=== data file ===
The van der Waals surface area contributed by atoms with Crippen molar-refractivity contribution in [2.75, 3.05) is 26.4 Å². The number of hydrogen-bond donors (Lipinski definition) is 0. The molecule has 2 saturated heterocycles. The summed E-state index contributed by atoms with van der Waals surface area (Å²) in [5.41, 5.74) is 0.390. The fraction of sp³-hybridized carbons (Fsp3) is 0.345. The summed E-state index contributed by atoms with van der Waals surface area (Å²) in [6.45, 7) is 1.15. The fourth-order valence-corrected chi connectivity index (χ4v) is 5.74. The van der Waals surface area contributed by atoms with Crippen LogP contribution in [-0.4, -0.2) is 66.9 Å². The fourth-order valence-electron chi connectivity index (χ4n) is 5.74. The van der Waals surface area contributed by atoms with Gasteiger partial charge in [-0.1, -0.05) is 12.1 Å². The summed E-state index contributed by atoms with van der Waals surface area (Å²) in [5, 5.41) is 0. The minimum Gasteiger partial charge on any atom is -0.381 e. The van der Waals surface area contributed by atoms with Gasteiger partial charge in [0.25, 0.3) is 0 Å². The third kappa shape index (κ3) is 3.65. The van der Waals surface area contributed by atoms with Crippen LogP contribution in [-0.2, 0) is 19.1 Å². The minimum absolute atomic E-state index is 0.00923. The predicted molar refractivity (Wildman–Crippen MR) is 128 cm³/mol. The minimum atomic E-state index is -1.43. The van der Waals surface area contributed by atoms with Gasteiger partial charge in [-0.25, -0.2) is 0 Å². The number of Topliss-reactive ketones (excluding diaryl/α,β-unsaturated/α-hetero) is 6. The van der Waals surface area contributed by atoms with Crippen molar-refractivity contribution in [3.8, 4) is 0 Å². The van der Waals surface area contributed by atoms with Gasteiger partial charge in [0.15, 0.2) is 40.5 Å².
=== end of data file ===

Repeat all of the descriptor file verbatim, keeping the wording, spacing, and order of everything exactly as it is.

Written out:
The van der Waals surface area contributed by atoms with Crippen molar-refractivity contribution in [2.75, 3.05) is 26.4 Å². The number of hydrogen-bond donors (Lipinski definition) is 0. The molecule has 2 saturated heterocycles. The summed E-state index contributed by atoms with van der Waals surface area (Å²) in [5.41, 5.74) is 0.390. The fraction of sp³-hybridized carbons (Fsp3) is 0.345. The summed E-state index contributed by atoms with van der Waals surface area (Å²) in [6.45, 7) is 1.15. The fourth-order valence-corrected chi connectivity index (χ4v) is 5.74. The van der Waals surface area contributed by atoms with Crippen LogP contribution in [-0.4, -0.2) is 66.9 Å². The fourth-order valence-electron chi connectivity index (χ4n) is 5.74. The van der Waals surface area contributed by atoms with Gasteiger partial charge in [-0.1, -0.05) is 12.1 Å². The summed E-state index contributed by atoms with van der Waals surface area (Å²) in [5, 5.41) is 0. The minimum Gasteiger partial charge on any atom is -0.381 e. The van der Waals surface area contributed by atoms with Gasteiger partial charge in [0.25, 0.3) is 0 Å². The third kappa shape index (κ3) is 3.65. The van der Waals surface area contributed by atoms with Crippen LogP contribution in [-0.2, 0) is 19.1 Å². The minimum absolute atomic E-state index is 0.00923. The predicted molar refractivity (Wildman–Crippen MR) is 128 cm³/mol. The minimum atomic E-state index is -1.43. The van der Waals surface area contributed by atoms with Gasteiger partial charge in [-0.25, -0.2) is 0 Å². The number of Topliss-reactive ketones (excluding diaryl/α,β-unsaturated/α-hetero) is 6. The van der Waals surface area contributed by atoms with Crippen molar-refractivity contribution in [3.8, 4) is 0 Å². The van der Waals surface area contributed by atoms with Gasteiger partial charge in [0.15, 0.2) is 40.5 Å².